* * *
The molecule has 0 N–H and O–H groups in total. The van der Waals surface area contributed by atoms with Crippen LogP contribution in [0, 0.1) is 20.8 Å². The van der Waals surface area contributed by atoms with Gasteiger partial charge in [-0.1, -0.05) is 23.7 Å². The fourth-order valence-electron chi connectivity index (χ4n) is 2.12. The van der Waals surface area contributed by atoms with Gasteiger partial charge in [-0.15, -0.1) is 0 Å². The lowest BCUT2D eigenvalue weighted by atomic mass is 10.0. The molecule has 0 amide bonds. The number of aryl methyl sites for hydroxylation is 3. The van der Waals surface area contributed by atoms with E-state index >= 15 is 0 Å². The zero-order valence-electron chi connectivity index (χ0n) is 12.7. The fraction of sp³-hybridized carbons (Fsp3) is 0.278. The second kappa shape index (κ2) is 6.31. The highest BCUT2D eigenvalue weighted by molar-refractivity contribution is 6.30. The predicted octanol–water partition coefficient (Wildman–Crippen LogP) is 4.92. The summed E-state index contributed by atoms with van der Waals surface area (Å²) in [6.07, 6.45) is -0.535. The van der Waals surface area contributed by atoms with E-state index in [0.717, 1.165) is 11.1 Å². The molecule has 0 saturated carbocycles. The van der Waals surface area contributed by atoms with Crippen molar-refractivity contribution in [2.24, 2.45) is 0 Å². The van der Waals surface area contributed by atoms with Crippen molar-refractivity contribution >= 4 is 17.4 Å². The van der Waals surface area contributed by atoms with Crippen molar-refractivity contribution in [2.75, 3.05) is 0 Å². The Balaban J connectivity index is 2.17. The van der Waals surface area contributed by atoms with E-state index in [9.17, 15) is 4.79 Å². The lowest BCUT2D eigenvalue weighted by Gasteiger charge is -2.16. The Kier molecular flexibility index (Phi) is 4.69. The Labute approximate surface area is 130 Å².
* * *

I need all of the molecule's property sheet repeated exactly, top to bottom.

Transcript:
The molecule has 0 N–H and O–H groups in total. The van der Waals surface area contributed by atoms with Crippen LogP contribution in [0, 0.1) is 20.8 Å². The van der Waals surface area contributed by atoms with Gasteiger partial charge in [-0.1, -0.05) is 23.7 Å². The fourth-order valence-electron chi connectivity index (χ4n) is 2.12. The van der Waals surface area contributed by atoms with Gasteiger partial charge in [-0.15, -0.1) is 0 Å². The lowest BCUT2D eigenvalue weighted by atomic mass is 10.0. The molecule has 0 amide bonds. The number of aryl methyl sites for hydroxylation is 3. The van der Waals surface area contributed by atoms with E-state index >= 15 is 0 Å². The zero-order valence-electron chi connectivity index (χ0n) is 12.7. The fraction of sp³-hybridized carbons (Fsp3) is 0.278. The second kappa shape index (κ2) is 6.31. The highest BCUT2D eigenvalue weighted by molar-refractivity contribution is 6.30. The predicted octanol–water partition coefficient (Wildman–Crippen LogP) is 4.92. The summed E-state index contributed by atoms with van der Waals surface area (Å²) in [6.07, 6.45) is -0.535. The van der Waals surface area contributed by atoms with E-state index in [0.717, 1.165) is 11.1 Å². The molecule has 0 saturated carbocycles. The van der Waals surface area contributed by atoms with Crippen molar-refractivity contribution in [2.24, 2.45) is 0 Å². The van der Waals surface area contributed by atoms with Crippen molar-refractivity contribution >= 4 is 17.4 Å². The van der Waals surface area contributed by atoms with Crippen molar-refractivity contribution in [2.75, 3.05) is 0 Å². The Balaban J connectivity index is 2.17. The van der Waals surface area contributed by atoms with E-state index in [9.17, 15) is 4.79 Å². The lowest BCUT2D eigenvalue weighted by Gasteiger charge is -2.16. The Kier molecular flexibility index (Phi) is 4.69. The Labute approximate surface area is 130 Å².